We were The Bania’s, a family of three. It consisted of my dad, Lou, my mom, Remy, and myself.
My dad found a niche as an electrician and refrigeration technician in San Francisco and the surrounding areas.
His accounts included Taco Bell chains, Pizza Hut, and Wolf Gang Puck on the Pier, and what he called “hole-in-the-wall” restaurants in China Town.
He had a little apartment over on Geary Street working three weeks on and one week off where he would come home. Long enough for my parents to get on each other’s nerves and then he would be gone again.
My mother worked full-time as an ESL teacher at Delta Middle School.
Something peculiar was occurring at the end of the street where my parents parked our 1991 Plymouth Voyager mini-van, white with a wood panel stripe that graced the sides.
It would become my future ride during my Senior Year at Delta High School, but that was still in the works. It was 1995, I was 15 and a Junior without a driver’s license riding the bus home.
Like any day after school, I took my time shuffling from the corner of North 500 West Street and West Center Street towards 350 West.
I lived at the dead-end gravel street on 350 West. There are three houses on this road, cookie-cutter ranch-style homes, three bedrooms, and one bath. A blue one (which for the life of me I can’t remember who lived there, I just remember the porcelain toilet that was used as a plant holder), the yellow one that belonged to the Fountaines’ and then my house, a milky chocolate house on the end.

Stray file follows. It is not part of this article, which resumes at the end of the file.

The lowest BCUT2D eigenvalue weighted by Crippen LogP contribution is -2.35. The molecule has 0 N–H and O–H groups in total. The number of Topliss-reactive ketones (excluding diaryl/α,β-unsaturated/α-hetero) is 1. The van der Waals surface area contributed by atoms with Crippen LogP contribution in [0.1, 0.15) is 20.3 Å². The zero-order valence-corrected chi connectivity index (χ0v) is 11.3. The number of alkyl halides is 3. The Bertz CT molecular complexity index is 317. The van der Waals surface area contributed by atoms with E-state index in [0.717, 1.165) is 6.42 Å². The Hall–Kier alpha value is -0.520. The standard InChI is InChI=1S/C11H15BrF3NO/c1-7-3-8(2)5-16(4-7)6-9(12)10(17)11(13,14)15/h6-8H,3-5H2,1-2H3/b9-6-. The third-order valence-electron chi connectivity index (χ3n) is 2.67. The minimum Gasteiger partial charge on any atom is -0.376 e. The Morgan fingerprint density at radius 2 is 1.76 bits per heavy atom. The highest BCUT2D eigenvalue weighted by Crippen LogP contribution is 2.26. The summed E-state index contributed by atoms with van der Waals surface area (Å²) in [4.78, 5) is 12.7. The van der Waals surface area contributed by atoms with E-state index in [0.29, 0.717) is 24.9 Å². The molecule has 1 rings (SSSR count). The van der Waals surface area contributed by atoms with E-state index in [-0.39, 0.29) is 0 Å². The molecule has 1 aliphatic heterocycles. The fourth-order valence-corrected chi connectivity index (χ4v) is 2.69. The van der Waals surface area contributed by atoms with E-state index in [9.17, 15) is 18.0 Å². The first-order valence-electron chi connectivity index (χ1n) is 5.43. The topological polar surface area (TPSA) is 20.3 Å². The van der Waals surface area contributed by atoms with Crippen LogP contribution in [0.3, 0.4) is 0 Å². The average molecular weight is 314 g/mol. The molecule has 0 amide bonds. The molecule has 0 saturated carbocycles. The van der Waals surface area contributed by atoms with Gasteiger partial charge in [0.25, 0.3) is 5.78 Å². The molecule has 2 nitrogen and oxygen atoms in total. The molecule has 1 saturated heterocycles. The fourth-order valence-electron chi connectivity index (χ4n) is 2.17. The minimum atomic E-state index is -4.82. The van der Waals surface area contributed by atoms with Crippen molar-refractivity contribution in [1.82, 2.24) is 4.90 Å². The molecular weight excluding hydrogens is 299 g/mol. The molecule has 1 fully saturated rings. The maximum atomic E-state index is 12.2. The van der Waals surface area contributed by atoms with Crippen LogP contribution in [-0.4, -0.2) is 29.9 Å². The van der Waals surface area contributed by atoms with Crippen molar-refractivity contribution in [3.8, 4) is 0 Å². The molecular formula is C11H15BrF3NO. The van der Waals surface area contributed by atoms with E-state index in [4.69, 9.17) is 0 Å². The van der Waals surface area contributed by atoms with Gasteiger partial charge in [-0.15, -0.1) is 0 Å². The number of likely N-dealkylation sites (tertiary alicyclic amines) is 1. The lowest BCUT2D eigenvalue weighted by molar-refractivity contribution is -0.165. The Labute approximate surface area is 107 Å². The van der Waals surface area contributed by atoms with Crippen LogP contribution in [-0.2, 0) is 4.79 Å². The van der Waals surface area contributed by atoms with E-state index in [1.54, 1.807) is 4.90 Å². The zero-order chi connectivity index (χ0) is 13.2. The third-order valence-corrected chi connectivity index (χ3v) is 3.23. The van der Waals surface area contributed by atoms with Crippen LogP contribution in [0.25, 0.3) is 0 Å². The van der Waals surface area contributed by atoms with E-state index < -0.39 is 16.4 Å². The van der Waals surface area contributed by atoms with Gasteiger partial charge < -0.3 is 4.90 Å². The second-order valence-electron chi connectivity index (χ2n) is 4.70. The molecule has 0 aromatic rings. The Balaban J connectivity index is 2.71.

This was the year I decided to cut my hair short like Monica the R&B singer. It looked good on her, why not me?
Billy and Cody Shumway’s mom was the hairdresser and said that I needed to style it every morning if I wanted it to look like Monica’s. Let me tell you, it was more work to have it short than long, but I’m getting off track. All I have to say is thank goodness my hair grows back quickly.
Back to the odd occurrence happening in my driveway. My parents were talking in the minivan. Odd.
Anytime they had a “discussion” it involved slammed doors with my mother going silent behind the closed door, usually with my dad heavy fist pounding the door yelling at her to come out.
This time they were calmly talking. They were both smiling, especially my dad.
When they saw me they exited the vehicle and walked towards the house saying they had something important to tell me.
“You have a sister.” My mom said.
“I thought your mother was going to kill me,” my dad said all smiles.
“Why would I kill you?” she scoffed shaking her head at the thought. “It was in the past.”
From that moment and on through my own life I learned that someone’s past did not dictate their worth.
Back to the Story
I was in shock. I had a sister?
Growing up as an only child was B-O-R-I-N-G. Need I say more? My parents were older than most in the area, not to mention they weren’t Mormon. I was the odd girl at school and I was a Filipina Chinese girl living in rural America. I really could have used a sister.
Now I magically had a sister.
An awkward conversation revealed he had a one-night stand with Penny’s mother. Penny had called earlier that afternoon from Washington State and said that she was his daughter.
His reply, “Oh shit, she [Penny’s mother] was telling the truth.”
A New Sister
She was the spitting image of my dad, there was no mistake. She came for a short visit prior to Christmas and we met again in San Francisco and then I took a solo trip up to Washington the following summer.